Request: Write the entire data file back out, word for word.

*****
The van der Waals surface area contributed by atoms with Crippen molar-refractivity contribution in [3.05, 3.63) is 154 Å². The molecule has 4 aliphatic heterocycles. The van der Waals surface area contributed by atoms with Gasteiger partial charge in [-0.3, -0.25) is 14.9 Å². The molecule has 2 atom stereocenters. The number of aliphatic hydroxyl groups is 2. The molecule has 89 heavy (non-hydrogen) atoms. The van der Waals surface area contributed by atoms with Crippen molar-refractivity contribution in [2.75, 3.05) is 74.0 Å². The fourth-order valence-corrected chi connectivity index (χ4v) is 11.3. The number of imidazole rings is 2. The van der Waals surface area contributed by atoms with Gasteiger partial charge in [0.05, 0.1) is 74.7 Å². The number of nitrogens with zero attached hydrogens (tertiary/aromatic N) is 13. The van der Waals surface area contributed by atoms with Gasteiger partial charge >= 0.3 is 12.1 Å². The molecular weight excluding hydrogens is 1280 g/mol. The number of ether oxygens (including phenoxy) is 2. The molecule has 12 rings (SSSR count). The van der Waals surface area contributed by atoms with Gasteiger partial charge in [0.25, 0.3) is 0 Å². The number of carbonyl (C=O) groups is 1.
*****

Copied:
The van der Waals surface area contributed by atoms with Crippen molar-refractivity contribution in [3.05, 3.63) is 154 Å². The molecule has 4 aliphatic heterocycles. The van der Waals surface area contributed by atoms with Gasteiger partial charge in [-0.3, -0.25) is 14.9 Å². The molecule has 2 atom stereocenters. The number of aliphatic hydroxyl groups is 2. The molecule has 89 heavy (non-hydrogen) atoms. The van der Waals surface area contributed by atoms with Crippen molar-refractivity contribution in [2.75, 3.05) is 74.0 Å². The fourth-order valence-corrected chi connectivity index (χ4v) is 11.3. The number of imidazole rings is 2. The van der Waals surface area contributed by atoms with Gasteiger partial charge in [0.05, 0.1) is 74.7 Å². The number of nitrogens with zero attached hydrogens (tertiary/aromatic N) is 13. The van der Waals surface area contributed by atoms with Gasteiger partial charge >= 0.3 is 12.1 Å². The molecular weight excluding hydrogens is 1280 g/mol. The number of ether oxygens (including phenoxy) is 2. The molecule has 12 rings (SSSR count). The van der Waals surface area contributed by atoms with Gasteiger partial charge in [0.25, 0.3) is 0 Å². The number of carbonyl (C=O) groups is 1.